In our previous post, we discussed the importance of having a data-led content marketing approach and some types of data to track and why. Data is indeed an essential ingredient to help you boost your content marketing performance.
Today, marketers in their quest to grab their audience’s attention churn out more and more content hoping that will do the job for them. In fact, they often make an unconscious reference to their own experiences as consumers, use their knowledge to what has worked for them previously, and even look at vanity metrics such as shares, followers, likes, impressions, etc.
These metrics, though valuable sources of data, do not tell the whole story. Audience data goes one step further; it harnesses the power of a marketer’s gut and experience. It relies on data gathered by placing your audience at the center of your marketing efforts.
We’ve put together a brief guide that reveals how rich insights about your audience can help you make smarter decisions about content formats, categories, headlines, and much more.
But first, let’s take a closer look at how content is planned today.
The State Of Content Planning
A recent ZIRCA-IMRB study revealed some interesting insights into this process.
Typically, content creation begins by analyzing web traffic, social media insights, and demographic audience data, i.e. slicing your audience by gender, age and location. But does demographic data, like all other data, give you a good enough understanding of your audience and their pain points?
For example, an investment banker, a fashion blogger and a fitness coach may all have the same age, gender and location. But their interests, attitudes, hobbies, and personalities may be radically different from one another. The investment banker may be ambitious and a workaholic with a passion for music. The fitness coach, on the other hand, is as passionate about art as she is about health. The traditional age and gender profile don’t give you these crucial insights.
Now, when you decide which platforms to publish your content on, what website metrics do you look at? Number of website visitors/reach, available inventory, and time spent, correct? Your natural instinct directs you to pick those websites that have the necessary inventory or a high reach. But have you paused to consider if that website is actually a great match for the content you’re trying to publish? Will your content have the desired traction you seek?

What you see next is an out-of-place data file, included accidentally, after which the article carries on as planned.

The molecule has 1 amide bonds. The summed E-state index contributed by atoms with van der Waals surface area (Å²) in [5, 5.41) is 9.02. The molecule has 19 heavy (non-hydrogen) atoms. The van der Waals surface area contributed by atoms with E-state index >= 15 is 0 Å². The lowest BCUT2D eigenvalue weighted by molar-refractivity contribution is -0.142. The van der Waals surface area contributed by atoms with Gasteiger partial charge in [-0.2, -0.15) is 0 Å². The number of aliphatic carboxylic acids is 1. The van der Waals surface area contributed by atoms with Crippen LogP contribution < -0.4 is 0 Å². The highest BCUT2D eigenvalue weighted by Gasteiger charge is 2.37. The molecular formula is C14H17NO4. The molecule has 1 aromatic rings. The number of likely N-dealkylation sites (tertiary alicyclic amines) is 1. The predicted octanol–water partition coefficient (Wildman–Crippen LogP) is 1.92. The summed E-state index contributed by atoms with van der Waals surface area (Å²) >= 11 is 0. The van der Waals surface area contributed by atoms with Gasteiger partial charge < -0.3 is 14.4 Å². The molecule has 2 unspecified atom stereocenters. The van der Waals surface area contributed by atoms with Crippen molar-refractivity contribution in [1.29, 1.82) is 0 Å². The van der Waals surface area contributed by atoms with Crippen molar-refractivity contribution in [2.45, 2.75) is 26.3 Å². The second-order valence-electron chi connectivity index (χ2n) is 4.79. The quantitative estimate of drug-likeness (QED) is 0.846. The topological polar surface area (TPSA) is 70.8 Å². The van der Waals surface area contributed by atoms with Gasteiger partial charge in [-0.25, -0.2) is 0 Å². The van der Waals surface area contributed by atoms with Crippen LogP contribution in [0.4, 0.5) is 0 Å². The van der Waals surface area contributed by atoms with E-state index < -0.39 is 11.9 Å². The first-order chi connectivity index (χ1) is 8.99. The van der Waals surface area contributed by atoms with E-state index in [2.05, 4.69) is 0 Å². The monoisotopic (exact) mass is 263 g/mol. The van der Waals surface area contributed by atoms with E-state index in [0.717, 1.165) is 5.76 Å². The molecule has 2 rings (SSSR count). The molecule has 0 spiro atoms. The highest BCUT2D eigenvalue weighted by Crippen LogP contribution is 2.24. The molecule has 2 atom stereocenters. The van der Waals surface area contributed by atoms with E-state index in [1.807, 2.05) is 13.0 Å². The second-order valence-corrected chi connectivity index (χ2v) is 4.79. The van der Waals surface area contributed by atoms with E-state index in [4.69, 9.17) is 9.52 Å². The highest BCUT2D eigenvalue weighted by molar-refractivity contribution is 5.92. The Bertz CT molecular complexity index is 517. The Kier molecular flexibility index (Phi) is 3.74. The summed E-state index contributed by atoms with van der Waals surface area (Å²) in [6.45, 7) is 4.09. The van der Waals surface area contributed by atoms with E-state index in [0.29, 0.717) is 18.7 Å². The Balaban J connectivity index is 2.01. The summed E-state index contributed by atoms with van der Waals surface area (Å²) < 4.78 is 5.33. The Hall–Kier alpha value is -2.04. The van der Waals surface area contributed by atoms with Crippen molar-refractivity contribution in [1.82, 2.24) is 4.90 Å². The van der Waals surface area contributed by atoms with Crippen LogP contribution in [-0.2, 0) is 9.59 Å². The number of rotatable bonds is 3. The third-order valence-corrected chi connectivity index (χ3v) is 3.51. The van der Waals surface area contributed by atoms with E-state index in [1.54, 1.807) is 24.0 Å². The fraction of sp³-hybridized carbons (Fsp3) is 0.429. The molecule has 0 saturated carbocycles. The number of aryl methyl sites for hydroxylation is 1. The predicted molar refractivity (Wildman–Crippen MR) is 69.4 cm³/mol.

Content optimization, too, depends on the expertise or experience of the media planner or brand manager. It’s evident that marketers are relying on their gut, experience and self-perceptions to make content planning decisions.
Connecting with the wrong audience at the wrong time in the wrong place; that’s not all. You could actually do more harm to your brand than good.
Psychographic data is the vital ingredient
A well-trained gut, undoubtedly, is vital for marketers. But to make smarter decisions about content and to make content spends generate better results; the power of gut needs to be harnessed with data.
Great content marketing is truly a blend of creativity, gut and data. At the crux of data-informed content is a deep understanding of your target audience. The more you know your audience, the more relevant and engaging your content will be.
Psychographic data includes your audience’s hobbies, spending habits, personality traits, values, and more. This psychographic information is essential: it helps you navigate the differences that exist among your target audience having similar demographic profiles. This means asking yourself some key questions to create compelling stories: who your audience is, what their interests are, what kind of content formats they prefer, how you can reach them, and where do they spend time online.
“Good content is about the right ‘context’. Content that marries an in-depth understanding of your audience, their basic human needs and their content consumption preferences is bound to resonate well with them,” says Rupin Nanani, Research Head at ZIRCA. “When we have a data-informed view of these aspects of our audience, we can present content to them in a relevant context. We then create content that they will find valuable.”
Marketers must look beyond demographics and vanity metrics to identify their audience’s content preferences; they must use data to create a great experience for their audience with content. Marketers can rely on their gut, but must leverage the power of research-backed insights in their content planning decisions.
Data can help you generate content that genuinely adds a moment of magic to your audience’s lives; content that not only helps you stand out in a saturated space but that’s also interesting, inspiring and shareable.